1. TheCornBanana on March 20, 2023 at 2:57 am

    Does the early model’s cylinder have the ejector mechanism?

    If you punch out the center of the cylinder with the pin -in the ones I’ve seen, it should eject all the rounds.

  2. D BX on March 20, 2023 at 2:57 am

    You mentioned that you love the smell of gunpowder in the morning. Me too. I love it so much that I started adding about one half of a teaspoon of unburned gunpowder to my morning cup of coffee. It’s an acquired taste. My work production was greatly increased too. Anyway, thanks for another great video.

  3. Chris Conley on March 20, 2023 at 2:59 am

    Nice video. I’ve got an old 929 from the 60’s. Thank you, Chris

  4. Eduardo Hermoso on March 20, 2023 at 3:00 am

    I once got hold of a .22 revolver that I thought was a Harrington and Richardson. My Dad told me to get rid of it because he thought it was not of the quality of a Colt or Smith & Wesson. So I ended up selling it at cost despite the hundreds of rounds I enjoyed shooting through the old gun. A year later, the new owner displayed the .22 and said that it is one of the best that High Standard has ever made. What I once owned was a High Standard Sentinel which had its markings a bit thinned out due to sanding and refinishing.
    That was a lesson that I would remember for years to come and I took it upon myself to research extensively before owning or selling an older pistol. And I will watch out for the H&R 922 in this long barrel. Nice video Mixup!! Brings back those old memories.

  5. Larry Hinze on March 20, 2023 at 3:01 am

    Got a cherry 1950 model 922. No octagonal barrel and grips are rounded. I hate the pull pin. If it was my dad’s old gun I would probably dump it. A dresser messer with Velocitors.

  6. Lauro Garza on March 20, 2023 at 3:02 am

    It was during the 1960s that Americans became "concerned" about handguns and began regulating them strongly nationwide. Before those days between the 1920s and until the 1960s, it was not uncommon for many men who made their living outdoors to carry a handgun on their trouser belt rather than carry a rifle because, while working outdoors, they often had other long tools to carry. Such men worked as stockmen, farmers, surveyors, foresters, landmen, and those contractors who built the pipelines and high power lines across America. Such men worked very hard and had to be self sufficient in the wilderness. Such a revolver as this, full sized yet lightweight and with a large capacity, would have been ideal especially in the versatile 22 Long Rifle chambering. Like you said, Mixup, with nine rounds it should last all week. With 22 LR in standard and high velocity, 22 Long and Short both producing about 700 fps, and 22 shotshells all available at gas stations, hardware and Western Auto stores, the ammunition could be easily found and, often, for less than a dollar. Such a handgun could be used to punch holes in leather, tin and lumber as well as be counted upon to dispatch small game and wounded game and destroy pests and dying livestock all with a mild report too. Imagine, for a minute, that you are working on a farm during the American war years, 1940s, when ammunition is hard to find and both food and fuel are rationed for the war effort. You could often find yourself spending substantial time hunting, fishing and helping your neighbors dispatch and butcher hogs or other livestock. Such a revolver would be just the tool to have on your hip as often as a folding knife in your pocket.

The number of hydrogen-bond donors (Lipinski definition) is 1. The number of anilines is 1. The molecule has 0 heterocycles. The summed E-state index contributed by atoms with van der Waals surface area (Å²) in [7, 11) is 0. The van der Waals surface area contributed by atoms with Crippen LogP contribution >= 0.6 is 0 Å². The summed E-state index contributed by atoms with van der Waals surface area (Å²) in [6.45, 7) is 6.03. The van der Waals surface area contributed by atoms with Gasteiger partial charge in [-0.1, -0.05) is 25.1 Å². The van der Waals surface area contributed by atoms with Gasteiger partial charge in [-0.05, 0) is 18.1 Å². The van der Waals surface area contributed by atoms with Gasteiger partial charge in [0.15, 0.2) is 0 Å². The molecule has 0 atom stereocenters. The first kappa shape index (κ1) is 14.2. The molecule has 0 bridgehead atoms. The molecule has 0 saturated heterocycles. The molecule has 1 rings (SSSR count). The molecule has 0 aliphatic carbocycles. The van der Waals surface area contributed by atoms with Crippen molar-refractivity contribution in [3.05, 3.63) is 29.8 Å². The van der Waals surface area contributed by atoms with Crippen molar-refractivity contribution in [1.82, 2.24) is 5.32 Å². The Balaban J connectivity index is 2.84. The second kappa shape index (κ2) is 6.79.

7. rj newc on March 20, 2023 at 3:05 am

    You can tell previous owner,s loved it too. Sweet little tin can killer.

  8. E on March 20, 2023 at 3:06 am

    Cool find and piece of history! As I’ve seen your other videos on the Barkeep and Wrangler, I think a .22 revolver would be fun to have. I do however want to get a semi-auto first. I did just discover the new "Diamondback Sidekick" DA/SA with both 22lr and 22mag cylinders.
    *nice video 👍

  9. 813 Leadslinger on March 20, 2023 at 3:06 am

    They are great cheap little revolvers. I picked one up not as old as yours For a 125 bucks that wasn’t in great condition buts shoots great. Still prefer my old Hi Standards

  10. Stevan Rose on March 20, 2023 at 3:06 am

    When I push the spent cases out I use a chop stick and leave the cylinder in the gun. Kinda slow to load and unload but fun to shoot.

  11. Angry Santa on March 20, 2023 at 3:07 am